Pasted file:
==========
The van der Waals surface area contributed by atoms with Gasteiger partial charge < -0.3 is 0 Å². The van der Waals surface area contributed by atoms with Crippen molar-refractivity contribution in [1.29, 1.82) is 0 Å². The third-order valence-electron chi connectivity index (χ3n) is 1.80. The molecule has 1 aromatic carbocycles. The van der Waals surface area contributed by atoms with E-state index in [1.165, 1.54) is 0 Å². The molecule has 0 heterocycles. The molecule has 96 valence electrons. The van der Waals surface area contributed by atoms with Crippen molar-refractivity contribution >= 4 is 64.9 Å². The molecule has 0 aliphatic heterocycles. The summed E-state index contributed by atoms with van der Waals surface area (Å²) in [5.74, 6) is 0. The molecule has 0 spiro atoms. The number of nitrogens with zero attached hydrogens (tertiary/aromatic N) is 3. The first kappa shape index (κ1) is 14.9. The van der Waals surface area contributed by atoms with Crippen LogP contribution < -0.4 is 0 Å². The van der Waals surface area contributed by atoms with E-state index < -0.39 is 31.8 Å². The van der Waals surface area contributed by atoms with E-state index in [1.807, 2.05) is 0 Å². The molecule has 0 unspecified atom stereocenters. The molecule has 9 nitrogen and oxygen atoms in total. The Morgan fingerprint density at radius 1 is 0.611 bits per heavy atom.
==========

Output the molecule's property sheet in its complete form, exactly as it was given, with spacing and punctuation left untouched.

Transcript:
The van der Waals surface area contributed by atoms with Gasteiger partial charge < -0.3 is 0 Å². The van der Waals surface area contributed by atoms with Crippen molar-refractivity contribution in [1.29, 1.82) is 0 Å². The third-order valence-electron chi connectivity index (χ3n) is 1.80. The molecule has 1 aromatic carbocycles. The van der Waals surface area contributed by atoms with E-state index in [1.165, 1.54) is 0 Å². The molecule has 0 heterocycles. The molecule has 96 valence electrons. The van der Waals surface area contributed by atoms with Crippen molar-refractivity contribution >= 4 is 64.9 Å². The molecule has 0 aliphatic heterocycles. The summed E-state index contributed by atoms with van der Waals surface area (Å²) in [5.74, 6) is 0. The molecule has 0 spiro atoms. The number of nitrogens with zero attached hydrogens (tertiary/aromatic N) is 3. The first kappa shape index (κ1) is 14.9. The van der Waals surface area contributed by atoms with Crippen LogP contribution < -0.4 is 0 Å². The van der Waals surface area contributed by atoms with E-state index < -0.39 is 31.8 Å². The van der Waals surface area contributed by atoms with E-state index in [1.807, 2.05) is 0 Å². The molecule has 0 unspecified atom stereocenters. The molecule has 9 nitrogen and oxygen atoms in total. The Morgan fingerprint density at radius 1 is 0.611 bits per heavy atom.